Tanenbaum is 75 and in robust health, but it’s fair to wonder if his influence within MLSE is forever. Is there a timeline during which a change of control could be required? What would MLSE look like then?
More broadly: after a period of aggressive expansion and a fairy tale championship, you can assume Ujiri would want to feel confident about MLSE’s future ambitions and their willingness to compete in a world where payrolls crack $200-million and beyond.
Do they want to stand out? Not just in the NBA, but beyond?
Suggesting that Ujiri would be satisfied working for a nice Canadian NBA franchise that won a title once and is content to string together a few winning seasons here or there is to suggest you don’t understand the man.
And on that subject, how much do they really value the charitable work he does? Enough to make a donation and provide some back-office logistical support as they do now?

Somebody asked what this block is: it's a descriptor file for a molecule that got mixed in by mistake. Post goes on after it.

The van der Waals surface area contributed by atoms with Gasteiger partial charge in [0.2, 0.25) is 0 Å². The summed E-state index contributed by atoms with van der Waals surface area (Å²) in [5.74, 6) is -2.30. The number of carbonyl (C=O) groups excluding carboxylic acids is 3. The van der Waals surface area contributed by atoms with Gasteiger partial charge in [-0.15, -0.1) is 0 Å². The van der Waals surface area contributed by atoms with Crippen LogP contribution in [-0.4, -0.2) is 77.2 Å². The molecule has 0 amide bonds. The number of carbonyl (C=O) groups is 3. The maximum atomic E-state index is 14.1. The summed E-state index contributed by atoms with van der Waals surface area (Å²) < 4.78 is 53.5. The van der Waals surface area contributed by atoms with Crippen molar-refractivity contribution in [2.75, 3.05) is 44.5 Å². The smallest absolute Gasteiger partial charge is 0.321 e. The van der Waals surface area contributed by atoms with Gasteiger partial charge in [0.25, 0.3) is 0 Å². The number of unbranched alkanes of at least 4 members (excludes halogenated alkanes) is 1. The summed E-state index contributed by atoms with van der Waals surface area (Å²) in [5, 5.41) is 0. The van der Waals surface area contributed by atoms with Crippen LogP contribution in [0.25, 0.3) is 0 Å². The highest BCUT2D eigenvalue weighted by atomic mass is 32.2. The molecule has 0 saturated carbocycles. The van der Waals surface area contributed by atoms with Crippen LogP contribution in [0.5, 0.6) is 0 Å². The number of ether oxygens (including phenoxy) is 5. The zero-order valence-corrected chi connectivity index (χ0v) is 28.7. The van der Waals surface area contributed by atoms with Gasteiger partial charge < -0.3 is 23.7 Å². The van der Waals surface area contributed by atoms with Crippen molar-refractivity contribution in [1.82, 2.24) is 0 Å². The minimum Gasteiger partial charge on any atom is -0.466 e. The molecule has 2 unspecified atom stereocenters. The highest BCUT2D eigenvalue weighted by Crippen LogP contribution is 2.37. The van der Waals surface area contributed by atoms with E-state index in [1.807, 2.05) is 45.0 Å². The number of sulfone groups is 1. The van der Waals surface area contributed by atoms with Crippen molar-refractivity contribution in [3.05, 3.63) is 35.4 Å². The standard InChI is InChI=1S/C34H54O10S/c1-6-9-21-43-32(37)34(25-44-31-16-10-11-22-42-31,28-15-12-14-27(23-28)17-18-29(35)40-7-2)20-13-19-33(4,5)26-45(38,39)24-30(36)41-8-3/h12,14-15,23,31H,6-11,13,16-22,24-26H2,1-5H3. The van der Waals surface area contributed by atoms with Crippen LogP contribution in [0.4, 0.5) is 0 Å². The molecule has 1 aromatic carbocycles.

Or enough to help him make it as big as Ujiri wants it to be? To have a presence throughout Africa, rather than a handful of countries? To help grow the sport and move the needle across the continent?
The trade deadline is over and the Raptors can now get on with the business of winning games and positioning themselves for what is looking like a spirited title defence.
For the moment, concerns about Ujiri’s immediate status have passed.
But in the meantime, MLSE will need to figure out what kind of organization they are and what kind of basketball franchise they want to have when the time comes to talk about the future with their most forward-looking employee.
Catch your breath, things are just getting started.